• Avoid strongly flavoured or scented foods if you’re feeling nauseous. Try to stick with bland, easy to digest foods which don’t require much preparation.
  • Foods served cold or cool foods like salads, yoghurt, fruit and even cold soups may be more palatable to you. Hot foods tend to emit more odours.
  • Try eating small amounts frequently. High carbohydrate foods like bread, rice, pasta and potatoes are usually well tolerated. Dry crackers with a salty spread are usually fine, so are basic cereals with low fat milk.
  • Avoid gorging on too much food, especially if you feel as if you are starving. It will take around 20 minutes for your brain to register that your stomach is full, so stop eating when you feel as if you are almost satisfied.
  • Keep a glass of water and some dry biscuits beside your bed. Before you even put your feet on the floor in the mornings, have some sips of water and munch on a couple of crackers. If your stomach is completely empty, there will be more opportunity for your pregnancy hormones to directly irritate your stomach lining.
  • Some women find that using acupressure bands on their wrists work very effectively. Check with your pharmacist about how and where to apply them for maximum effectiveness.
  • Try drinking ginger beer/ale, eating ginger sweets, ginger biscuits or plain crystallised ginger. Cutting up a piece of raw ginger and inhaling its scent can be soothing as well.
  • Lemonade, freshly squeezed juice, or mixed through soda water with crushed ice can help to combat queasiness.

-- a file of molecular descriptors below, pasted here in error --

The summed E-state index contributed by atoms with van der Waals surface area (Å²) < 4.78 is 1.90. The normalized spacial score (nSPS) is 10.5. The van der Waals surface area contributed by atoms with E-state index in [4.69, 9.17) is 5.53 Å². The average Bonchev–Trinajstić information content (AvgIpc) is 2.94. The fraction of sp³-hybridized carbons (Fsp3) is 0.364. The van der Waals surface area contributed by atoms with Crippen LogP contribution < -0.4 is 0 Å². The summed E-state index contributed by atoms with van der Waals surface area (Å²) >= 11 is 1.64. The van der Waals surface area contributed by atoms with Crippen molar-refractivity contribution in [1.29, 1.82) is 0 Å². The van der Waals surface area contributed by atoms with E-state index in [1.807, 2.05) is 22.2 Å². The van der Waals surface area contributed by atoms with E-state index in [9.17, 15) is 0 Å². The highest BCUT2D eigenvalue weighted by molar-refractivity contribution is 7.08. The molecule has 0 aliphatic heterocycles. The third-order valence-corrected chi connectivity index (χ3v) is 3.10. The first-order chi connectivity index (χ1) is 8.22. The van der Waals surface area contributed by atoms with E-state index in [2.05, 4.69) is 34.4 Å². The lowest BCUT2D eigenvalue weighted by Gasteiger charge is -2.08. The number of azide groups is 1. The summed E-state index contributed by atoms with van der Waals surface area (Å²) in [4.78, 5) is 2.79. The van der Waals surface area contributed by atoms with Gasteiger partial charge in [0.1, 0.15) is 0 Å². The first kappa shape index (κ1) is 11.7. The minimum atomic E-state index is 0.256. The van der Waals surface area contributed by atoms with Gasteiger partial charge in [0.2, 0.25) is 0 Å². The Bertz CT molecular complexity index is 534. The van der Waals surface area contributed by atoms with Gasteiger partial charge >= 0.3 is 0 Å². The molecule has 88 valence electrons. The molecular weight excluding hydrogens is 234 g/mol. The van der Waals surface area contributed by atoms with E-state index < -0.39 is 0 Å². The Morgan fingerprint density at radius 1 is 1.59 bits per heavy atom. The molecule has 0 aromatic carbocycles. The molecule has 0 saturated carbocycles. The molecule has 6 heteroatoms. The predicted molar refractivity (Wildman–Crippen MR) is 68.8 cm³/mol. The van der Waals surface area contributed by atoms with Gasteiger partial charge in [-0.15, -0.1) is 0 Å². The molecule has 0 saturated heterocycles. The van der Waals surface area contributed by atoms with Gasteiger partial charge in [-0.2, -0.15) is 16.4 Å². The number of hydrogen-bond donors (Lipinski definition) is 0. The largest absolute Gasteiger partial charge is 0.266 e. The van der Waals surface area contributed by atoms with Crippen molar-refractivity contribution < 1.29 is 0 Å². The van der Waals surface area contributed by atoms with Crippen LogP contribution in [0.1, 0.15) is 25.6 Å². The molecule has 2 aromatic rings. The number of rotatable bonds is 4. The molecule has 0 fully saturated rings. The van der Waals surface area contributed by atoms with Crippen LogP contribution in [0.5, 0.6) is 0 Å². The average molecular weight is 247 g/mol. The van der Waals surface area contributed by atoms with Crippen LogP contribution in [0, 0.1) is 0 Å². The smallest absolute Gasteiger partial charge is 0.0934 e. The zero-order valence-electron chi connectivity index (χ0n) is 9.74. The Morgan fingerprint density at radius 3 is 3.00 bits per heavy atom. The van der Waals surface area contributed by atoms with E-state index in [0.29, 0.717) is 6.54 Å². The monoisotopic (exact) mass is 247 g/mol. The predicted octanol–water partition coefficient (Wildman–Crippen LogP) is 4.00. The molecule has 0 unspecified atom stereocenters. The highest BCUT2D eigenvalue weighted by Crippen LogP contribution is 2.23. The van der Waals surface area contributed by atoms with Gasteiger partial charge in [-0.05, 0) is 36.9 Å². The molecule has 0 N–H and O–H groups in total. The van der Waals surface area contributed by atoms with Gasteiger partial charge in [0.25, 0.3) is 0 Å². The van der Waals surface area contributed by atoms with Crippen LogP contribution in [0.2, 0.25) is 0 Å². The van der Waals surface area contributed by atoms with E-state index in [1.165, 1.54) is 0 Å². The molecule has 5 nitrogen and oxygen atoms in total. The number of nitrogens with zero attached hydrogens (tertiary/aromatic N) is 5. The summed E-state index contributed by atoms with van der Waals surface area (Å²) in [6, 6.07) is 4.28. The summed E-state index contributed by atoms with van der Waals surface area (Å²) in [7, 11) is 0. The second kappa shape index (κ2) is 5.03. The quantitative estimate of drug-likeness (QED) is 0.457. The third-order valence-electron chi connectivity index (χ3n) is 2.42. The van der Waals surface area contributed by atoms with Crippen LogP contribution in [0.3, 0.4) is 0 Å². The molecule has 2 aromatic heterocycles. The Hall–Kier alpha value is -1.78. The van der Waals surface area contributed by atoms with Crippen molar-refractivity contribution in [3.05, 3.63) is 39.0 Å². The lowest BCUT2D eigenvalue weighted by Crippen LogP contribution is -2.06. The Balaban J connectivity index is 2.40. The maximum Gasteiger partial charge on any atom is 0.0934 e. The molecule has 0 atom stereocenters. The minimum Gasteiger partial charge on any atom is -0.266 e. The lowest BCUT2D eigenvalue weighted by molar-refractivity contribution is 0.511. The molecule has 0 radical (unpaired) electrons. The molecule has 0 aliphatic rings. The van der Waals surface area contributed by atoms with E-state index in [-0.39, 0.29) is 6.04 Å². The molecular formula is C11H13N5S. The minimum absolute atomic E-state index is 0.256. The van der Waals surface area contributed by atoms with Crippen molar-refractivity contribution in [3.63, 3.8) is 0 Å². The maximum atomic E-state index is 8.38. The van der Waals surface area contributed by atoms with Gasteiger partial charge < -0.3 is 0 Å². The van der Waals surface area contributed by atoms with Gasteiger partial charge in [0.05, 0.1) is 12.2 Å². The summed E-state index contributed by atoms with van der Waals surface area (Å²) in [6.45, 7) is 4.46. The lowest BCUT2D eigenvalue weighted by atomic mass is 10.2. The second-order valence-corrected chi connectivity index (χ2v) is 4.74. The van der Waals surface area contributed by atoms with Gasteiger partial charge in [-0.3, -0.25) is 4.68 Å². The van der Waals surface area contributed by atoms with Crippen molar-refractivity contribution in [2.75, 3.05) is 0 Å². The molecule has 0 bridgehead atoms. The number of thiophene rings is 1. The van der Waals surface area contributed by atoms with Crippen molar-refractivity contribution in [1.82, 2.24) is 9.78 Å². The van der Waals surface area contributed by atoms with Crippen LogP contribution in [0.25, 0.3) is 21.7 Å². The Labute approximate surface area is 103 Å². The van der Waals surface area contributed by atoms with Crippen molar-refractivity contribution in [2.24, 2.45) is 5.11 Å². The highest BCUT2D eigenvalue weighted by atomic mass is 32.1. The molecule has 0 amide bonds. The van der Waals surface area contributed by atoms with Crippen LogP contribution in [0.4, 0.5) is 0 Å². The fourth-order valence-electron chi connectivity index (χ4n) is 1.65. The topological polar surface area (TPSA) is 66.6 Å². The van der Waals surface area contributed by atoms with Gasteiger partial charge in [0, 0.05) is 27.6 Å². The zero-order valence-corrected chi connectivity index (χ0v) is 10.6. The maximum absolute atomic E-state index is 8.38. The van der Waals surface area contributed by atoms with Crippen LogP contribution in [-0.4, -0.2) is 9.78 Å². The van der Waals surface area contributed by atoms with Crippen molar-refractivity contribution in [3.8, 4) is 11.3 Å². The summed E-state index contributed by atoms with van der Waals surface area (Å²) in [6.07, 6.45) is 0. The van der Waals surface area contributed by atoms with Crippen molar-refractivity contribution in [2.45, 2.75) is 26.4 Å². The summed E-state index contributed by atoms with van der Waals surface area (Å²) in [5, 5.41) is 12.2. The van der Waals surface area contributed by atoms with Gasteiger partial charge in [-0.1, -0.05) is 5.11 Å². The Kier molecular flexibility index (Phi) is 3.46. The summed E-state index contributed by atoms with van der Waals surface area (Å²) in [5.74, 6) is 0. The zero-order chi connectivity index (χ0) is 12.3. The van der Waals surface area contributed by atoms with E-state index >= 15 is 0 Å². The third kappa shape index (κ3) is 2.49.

• Keep some barley sugar sweets close by. Eating a couple will give an immediate boost to your blood sugar and may help ward off feelings of nausea. Some women find fruit flavoured chewable jubes equally as good. Just remember to hide them from your toddler though.
  • Try brushing your teeth and tongue if you’re feeling sick. Some women develop a hypersensitive gag reflex and have problems even brushing their back molars. Experiment with mouthwashes, especially if you are bothered by a metallic, sharp taste in your mouth. Sipping iced water and munching on ice chips can have the same refreshing effect.
  • Avoid strongly scented perfumes, deodorants, air fresheners and detergents. Open windows when you can and avoid sitting in stale, stuffy confines. Go for a walk where possible and fill your lungs full of fresh air.

When do I need to be concerned?

  • If you get to the point of vomiting so severely that you cannot keep any food or fluids down, you will need to see your doctor. Dehydration can lead to an electrolyte and mineral deficiency. Blood pressure can also drop, requiring hospitalisation and intravenous fluids.
  • Around 1 – 3 percent of women develop Hyperemesis Gravidarum. Occasionally, it becomes necessary for an obstetrician to prescribe anti-nausea medication. While this is avoided whenever possible, prescribed medications have been rigorously tested for any potentially dangerous side effects to both the mother and her baby.